Though his recent work has been maligned by many, a change from his earlier work which was released to widespread acclaim and two Academy Awards for Best Director and Best Picture, late-period Clint Eastwood has continued to deliver for me. It is true that the acting hasn’t been quite on par with the golden streak he had from Unforgiven to Million Dollar Baby that delivered a slew of memorable performances, and when his films from the last decade have featured a strong performance, it has often seemed better in comparison to some that are strangely lacking considering the talent behind them, but, acting aside, he has continued to grapple with societal issues with the skill of a seasoned filmmaker. His efficient style of filmmaking, minimizing the amount of times scenes are re-shot and avoiding rehearsals, is perhaps the reason for some outright bad performances from actors who don’t thrive in that sort of situation, but it has allowed him to have an immense output that outpaces most directors a quarter of his age and, with that sort of output, it would follow that not all of them would be exemplary. Thankfully, Eastwood closes out another decade of work with one of the stronger entries into his filmography, and with Richard Jewell, he delivers a film that has escaped the poor performances that has plagued much of his recent work.
Richard Jewell finds Eastwood telling the story of its titular character, a security guard, played by Paul Walter Hauser, whose discovery of a bomb in Centennial Park during the 1996 Atlanta Olympics significantly decreased the casualties that may have otherwise occurred, though two still died as a result of the bomb and 111 more were injured. In the aftermath of the bombing, Richard Jewell came under investigation from the FBI as a suspect for the bombing and was badgered by the news media as a result despite his actual innocence. Jewell had a history of abusing his power, having been a security guard at a university where he overstepped his authority to pull cars over and barge into dormitories, though later he seemed to have turned around and decided to stay in his lane. Throughout the film, as the FBI investigated him in ways that were meant to trick Jewell into confessing to a crime he didn’t commit with blatant disregard for his rights. Jewell remained convinced they were on his side as fellow law enforcement, as if his time lording his power over students meant it was acceptable for all law enforcement to act without respecting the laws and people they were supposed to protect. Hauser perfectly captures the ignorance and earnestness of his protagonist as he goes through these encounters while his lawyer and his mother, wonderfully portrayed by Sam Rockwell and Kathy Bates, attempt to bring him to the reality of the situation and tell him that the people he admires most would throw him away without a moment’s hesitation.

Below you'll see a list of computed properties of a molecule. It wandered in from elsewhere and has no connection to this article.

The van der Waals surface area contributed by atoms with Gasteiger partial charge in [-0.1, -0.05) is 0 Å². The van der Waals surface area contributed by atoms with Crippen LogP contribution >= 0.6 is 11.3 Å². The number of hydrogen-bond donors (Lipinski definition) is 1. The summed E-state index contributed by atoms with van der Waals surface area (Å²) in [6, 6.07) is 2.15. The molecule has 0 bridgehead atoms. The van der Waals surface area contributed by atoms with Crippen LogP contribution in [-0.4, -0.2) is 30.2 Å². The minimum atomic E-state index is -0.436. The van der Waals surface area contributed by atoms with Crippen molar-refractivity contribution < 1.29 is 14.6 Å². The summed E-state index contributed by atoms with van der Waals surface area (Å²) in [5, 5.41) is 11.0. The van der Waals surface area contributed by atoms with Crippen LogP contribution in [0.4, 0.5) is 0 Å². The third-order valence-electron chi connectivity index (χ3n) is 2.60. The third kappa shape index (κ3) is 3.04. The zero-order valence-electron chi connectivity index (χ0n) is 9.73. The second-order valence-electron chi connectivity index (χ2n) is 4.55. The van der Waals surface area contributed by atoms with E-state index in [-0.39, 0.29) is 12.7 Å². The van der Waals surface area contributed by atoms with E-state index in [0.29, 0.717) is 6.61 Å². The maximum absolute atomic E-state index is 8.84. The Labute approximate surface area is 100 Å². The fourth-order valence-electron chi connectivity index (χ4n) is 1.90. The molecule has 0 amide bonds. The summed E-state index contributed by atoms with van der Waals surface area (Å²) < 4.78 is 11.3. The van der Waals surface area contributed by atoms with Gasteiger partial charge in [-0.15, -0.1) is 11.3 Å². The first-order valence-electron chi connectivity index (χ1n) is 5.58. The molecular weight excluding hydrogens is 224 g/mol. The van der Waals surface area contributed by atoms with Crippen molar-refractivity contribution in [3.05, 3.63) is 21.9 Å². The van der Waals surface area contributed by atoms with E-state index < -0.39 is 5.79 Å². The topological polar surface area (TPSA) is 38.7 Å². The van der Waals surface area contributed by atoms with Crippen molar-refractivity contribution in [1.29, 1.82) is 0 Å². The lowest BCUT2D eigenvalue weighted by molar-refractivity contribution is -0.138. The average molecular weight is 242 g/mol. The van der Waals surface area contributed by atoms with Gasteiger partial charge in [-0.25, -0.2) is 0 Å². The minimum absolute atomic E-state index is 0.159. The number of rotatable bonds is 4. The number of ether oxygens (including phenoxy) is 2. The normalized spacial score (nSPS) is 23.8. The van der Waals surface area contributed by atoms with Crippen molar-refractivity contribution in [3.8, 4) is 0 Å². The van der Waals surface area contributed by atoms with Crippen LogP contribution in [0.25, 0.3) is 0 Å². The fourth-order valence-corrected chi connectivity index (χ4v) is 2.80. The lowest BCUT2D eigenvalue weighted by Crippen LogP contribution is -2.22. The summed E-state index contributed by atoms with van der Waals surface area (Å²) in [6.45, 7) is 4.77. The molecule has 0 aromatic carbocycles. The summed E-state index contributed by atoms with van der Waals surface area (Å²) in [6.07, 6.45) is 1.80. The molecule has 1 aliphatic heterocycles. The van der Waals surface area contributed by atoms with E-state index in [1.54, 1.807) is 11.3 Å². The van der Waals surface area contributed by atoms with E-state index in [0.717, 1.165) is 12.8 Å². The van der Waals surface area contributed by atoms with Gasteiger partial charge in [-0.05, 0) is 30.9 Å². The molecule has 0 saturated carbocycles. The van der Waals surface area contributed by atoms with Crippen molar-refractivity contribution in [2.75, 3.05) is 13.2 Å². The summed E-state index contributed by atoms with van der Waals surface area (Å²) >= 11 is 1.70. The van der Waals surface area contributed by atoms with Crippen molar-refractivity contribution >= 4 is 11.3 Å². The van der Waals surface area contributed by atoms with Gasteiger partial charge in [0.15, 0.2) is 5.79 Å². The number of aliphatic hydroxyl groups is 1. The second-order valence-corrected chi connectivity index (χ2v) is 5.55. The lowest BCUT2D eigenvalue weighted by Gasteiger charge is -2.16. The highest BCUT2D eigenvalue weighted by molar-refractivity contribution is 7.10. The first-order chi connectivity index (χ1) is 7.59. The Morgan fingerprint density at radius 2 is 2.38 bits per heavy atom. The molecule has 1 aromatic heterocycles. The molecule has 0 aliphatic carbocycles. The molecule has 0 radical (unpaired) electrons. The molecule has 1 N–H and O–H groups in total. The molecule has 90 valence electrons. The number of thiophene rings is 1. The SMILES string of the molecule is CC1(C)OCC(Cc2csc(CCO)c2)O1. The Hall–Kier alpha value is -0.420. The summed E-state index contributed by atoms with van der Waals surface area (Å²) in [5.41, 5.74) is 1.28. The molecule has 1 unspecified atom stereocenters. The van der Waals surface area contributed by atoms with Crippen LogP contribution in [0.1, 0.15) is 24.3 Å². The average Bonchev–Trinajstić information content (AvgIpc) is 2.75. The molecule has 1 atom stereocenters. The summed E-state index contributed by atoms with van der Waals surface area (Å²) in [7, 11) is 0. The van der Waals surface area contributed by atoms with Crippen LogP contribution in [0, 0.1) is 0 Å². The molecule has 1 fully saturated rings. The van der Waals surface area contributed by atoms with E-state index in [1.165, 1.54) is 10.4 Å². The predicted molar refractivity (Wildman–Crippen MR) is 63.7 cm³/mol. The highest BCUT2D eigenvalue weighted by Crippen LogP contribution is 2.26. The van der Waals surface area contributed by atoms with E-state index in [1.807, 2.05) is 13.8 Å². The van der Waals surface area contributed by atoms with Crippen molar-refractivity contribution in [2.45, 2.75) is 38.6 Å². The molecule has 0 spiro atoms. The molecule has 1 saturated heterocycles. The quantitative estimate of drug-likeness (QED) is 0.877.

Though it would seem Eastwood’s study of the responsibility of law enforcement, especially as they investigate a man with a criminal record despite his constant insistence that he respects the law, would lead Eastwood into a grey moral area, he seems content to stay well within the bounds of his usual struggles between what is clearly right and what is clearly wrong. Jon Hamm’s FBI agent ruthlessly guns for Jewell out of an anger that the bombing happened on his watch and perhaps a jealousy that he wasn’t the one who found it. He leaks information about the investigation, knowing it will make the investigation and Jewell’s life harder, in exchange for sex with a similarly aggressive journalist played by Olivia Wilde. In this exchange, Eastwood ignores the truth of actual events in favor of a simplified version that makes good and evil clearer by smearing actual people.
Still, for all the simplification that goes on, there is still a complexity to the film. There really was a Richard Jewell who was wrongfully accused of terrorism by the media and the government and he wasn’t the last person to face this sort of havoc from the institutions meant to protect. Had Jewell not tried to save lives, he may have been spared his own trip through hell and there is always a possibility that people with the best intentions, whether they be the person saving people from the bomb or the ones trying to bring justice to the terrorist who planted it, can make the wrong choices and face consequences that don’t fit their actions.